An artist's illustration of a satellite collision from space debris in orbit. Space traffic accidents only beget more such accidents.
Credit: European Space Agency
Human spacefarers and satellites constantly dodge a cloud of dangerous debris left over from orbital traffic accidents and launches. Now the European Space Agency has taken its first steps toward creating its own space surveillance system that could track thousands of objects per second.
One such step takes the form of demonstrator radar that will eventually lead to a system capable of tracking 15,000 to 20,000 objects on the radar for at least 10 seconds each day. Having such awareness represents a necessity when even the tiniest space debris can destroy satellites or cause serious damage while traveling at speeds of 17,400 mph (28,000 kph) – not even space glue could salvage the situation.
"[The new surveillance system] can observe a large number of objects simultaneously, detecting their position to a high degree of accuracy and sensitivity," said Andreas Brenner, a department head at the Fraunhofer Institute for High Frequency Physics and Radar Techniques in Wachtberg, Germany. [Worst Space Debris Moments of All Time]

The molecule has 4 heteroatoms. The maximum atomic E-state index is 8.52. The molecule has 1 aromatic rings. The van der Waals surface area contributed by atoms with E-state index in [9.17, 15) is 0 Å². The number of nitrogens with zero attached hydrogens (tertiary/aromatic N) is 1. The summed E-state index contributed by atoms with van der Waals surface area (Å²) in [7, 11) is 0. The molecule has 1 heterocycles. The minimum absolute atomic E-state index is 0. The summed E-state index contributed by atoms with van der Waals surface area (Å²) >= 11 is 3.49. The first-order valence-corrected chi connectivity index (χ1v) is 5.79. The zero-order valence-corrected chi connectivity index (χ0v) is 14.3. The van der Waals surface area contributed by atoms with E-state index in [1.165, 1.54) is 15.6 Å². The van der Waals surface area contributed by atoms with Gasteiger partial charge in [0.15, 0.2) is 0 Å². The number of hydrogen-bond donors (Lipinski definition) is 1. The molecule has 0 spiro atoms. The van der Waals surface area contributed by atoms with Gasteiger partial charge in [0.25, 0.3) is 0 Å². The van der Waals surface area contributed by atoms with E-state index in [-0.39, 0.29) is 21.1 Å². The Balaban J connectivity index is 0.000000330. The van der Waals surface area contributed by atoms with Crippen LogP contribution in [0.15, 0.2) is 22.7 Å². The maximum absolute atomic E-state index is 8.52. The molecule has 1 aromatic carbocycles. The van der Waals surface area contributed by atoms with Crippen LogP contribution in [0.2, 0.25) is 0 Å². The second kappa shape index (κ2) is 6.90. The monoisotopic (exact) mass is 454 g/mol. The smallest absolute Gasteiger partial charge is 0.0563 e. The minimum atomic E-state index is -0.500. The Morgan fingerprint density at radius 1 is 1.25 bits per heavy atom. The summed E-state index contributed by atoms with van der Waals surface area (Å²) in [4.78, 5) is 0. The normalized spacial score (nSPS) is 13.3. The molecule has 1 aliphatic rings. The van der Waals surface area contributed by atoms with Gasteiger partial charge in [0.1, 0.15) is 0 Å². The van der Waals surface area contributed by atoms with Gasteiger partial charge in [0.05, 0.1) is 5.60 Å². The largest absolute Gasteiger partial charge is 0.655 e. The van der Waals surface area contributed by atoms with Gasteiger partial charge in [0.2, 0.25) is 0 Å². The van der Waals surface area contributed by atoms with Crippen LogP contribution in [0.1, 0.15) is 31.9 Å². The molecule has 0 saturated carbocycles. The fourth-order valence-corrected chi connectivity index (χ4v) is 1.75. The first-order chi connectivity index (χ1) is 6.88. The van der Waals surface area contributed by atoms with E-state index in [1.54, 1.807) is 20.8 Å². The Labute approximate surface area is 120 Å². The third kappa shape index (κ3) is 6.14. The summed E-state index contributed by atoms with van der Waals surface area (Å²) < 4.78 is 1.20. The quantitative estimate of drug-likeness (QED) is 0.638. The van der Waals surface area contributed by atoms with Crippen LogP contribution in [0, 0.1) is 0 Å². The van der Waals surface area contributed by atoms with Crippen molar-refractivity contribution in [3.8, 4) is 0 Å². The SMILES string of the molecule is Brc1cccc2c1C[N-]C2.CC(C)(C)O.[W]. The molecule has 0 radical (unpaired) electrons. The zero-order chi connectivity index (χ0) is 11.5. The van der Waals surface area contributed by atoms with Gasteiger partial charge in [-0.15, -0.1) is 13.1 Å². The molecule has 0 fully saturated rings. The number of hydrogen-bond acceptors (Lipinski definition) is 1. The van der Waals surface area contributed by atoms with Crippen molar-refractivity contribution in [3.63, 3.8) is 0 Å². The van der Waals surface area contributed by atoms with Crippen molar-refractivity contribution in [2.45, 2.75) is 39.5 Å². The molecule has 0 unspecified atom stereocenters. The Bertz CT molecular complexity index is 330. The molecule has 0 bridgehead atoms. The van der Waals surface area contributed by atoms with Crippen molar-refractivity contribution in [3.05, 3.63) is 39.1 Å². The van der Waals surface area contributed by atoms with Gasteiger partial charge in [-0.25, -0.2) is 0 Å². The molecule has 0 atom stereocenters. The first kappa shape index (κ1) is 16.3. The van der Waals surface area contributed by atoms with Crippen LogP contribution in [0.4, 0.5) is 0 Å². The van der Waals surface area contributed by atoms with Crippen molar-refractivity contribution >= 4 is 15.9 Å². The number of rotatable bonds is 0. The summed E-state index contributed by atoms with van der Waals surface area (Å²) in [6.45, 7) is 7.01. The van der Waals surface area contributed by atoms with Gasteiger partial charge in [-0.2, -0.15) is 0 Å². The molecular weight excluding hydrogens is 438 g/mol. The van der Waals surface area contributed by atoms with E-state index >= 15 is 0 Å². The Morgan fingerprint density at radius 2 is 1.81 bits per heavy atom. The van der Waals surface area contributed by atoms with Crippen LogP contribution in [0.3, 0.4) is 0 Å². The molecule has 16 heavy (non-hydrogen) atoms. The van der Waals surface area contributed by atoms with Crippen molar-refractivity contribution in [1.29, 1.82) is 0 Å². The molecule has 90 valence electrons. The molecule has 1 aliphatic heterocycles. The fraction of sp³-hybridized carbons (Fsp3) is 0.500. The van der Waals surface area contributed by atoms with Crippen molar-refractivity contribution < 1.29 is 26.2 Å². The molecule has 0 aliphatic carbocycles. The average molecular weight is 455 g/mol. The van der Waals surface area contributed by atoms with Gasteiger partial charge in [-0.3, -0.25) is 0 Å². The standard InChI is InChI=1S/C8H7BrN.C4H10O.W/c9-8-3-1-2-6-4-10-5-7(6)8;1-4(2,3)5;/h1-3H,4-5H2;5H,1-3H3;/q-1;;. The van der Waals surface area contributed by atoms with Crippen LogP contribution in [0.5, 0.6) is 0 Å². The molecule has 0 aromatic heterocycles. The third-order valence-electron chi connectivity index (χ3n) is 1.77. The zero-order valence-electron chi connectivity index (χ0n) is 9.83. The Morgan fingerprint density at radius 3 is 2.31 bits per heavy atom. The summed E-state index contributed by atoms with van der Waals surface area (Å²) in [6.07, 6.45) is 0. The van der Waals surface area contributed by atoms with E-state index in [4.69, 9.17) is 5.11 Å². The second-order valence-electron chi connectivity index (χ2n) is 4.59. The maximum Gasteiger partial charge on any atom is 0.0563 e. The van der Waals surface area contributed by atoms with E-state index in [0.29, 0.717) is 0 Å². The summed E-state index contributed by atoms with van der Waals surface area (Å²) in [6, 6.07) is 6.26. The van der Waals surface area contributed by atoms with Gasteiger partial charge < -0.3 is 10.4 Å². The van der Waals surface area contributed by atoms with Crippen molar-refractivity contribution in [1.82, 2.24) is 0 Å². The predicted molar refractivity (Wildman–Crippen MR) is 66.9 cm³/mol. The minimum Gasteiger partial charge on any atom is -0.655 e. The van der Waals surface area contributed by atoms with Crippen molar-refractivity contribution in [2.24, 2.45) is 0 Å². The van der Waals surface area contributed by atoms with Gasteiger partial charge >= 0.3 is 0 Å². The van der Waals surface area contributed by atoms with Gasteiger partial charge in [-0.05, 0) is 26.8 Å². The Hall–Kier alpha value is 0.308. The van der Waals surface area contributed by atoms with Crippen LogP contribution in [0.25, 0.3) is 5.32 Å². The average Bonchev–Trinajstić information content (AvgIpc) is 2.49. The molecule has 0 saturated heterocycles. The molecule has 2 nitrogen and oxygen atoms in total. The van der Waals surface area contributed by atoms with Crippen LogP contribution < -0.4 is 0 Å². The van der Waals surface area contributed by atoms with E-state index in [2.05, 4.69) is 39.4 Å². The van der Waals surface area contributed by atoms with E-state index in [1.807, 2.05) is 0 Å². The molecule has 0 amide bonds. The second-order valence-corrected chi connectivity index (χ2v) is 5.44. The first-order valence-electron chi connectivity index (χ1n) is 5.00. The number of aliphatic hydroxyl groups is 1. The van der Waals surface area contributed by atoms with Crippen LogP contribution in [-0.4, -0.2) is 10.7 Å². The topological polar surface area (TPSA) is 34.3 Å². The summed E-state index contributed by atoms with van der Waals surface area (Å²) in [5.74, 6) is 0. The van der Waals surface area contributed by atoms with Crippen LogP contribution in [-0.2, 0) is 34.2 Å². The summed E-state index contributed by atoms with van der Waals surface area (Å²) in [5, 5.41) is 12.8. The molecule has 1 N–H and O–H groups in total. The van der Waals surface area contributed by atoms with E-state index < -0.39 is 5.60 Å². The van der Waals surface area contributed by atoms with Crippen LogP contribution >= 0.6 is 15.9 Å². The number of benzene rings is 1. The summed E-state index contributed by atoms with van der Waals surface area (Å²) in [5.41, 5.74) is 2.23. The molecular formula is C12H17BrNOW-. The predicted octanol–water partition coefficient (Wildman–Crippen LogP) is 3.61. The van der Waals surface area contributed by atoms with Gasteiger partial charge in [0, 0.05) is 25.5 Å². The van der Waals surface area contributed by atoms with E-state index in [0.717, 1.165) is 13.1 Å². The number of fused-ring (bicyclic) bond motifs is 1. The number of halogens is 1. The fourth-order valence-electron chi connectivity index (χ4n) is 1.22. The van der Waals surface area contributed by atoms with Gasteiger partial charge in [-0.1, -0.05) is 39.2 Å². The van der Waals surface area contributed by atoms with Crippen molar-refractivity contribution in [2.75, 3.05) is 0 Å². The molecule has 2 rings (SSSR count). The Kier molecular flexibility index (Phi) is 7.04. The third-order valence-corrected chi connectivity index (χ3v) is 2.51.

The radar technology must also be able to track debris particles just a few centimeters in diameter.
Threats from space debris have only grown in recent years. A satellite collision between U.S. and Russian counterparts in Feb. 2009 added to the cloud of space junk. The International Space Station already has to dodge such debris four to five times each year. [Video: Space Junk Threat Grows]
Fraunhofer researchers plan to focus on designing the receiver array for the radar, while a Spanish company called Indra Espacio builds the transmitter. Indria Espacio holds the demonstrator radar contract from the European Space Agency (ESA) worth $2 million (1.4 million euros).
European space missions currently rely upon the U.S. Space Surveillance Network to track the smaller pieces of debris in their path. ESA is setting the stage for the European version of such a system to take shape between 2012 and 2019.
Just how the European system would fit with U.S. tracking capabilities remains unknown, but keeping electronic eyes on space is necessary if humanity hopes to harness space solar power or launch interplanetary missions that can travel safely in space.
This story was provided by InnovationNewsDaily, a sister site to SPACE.com.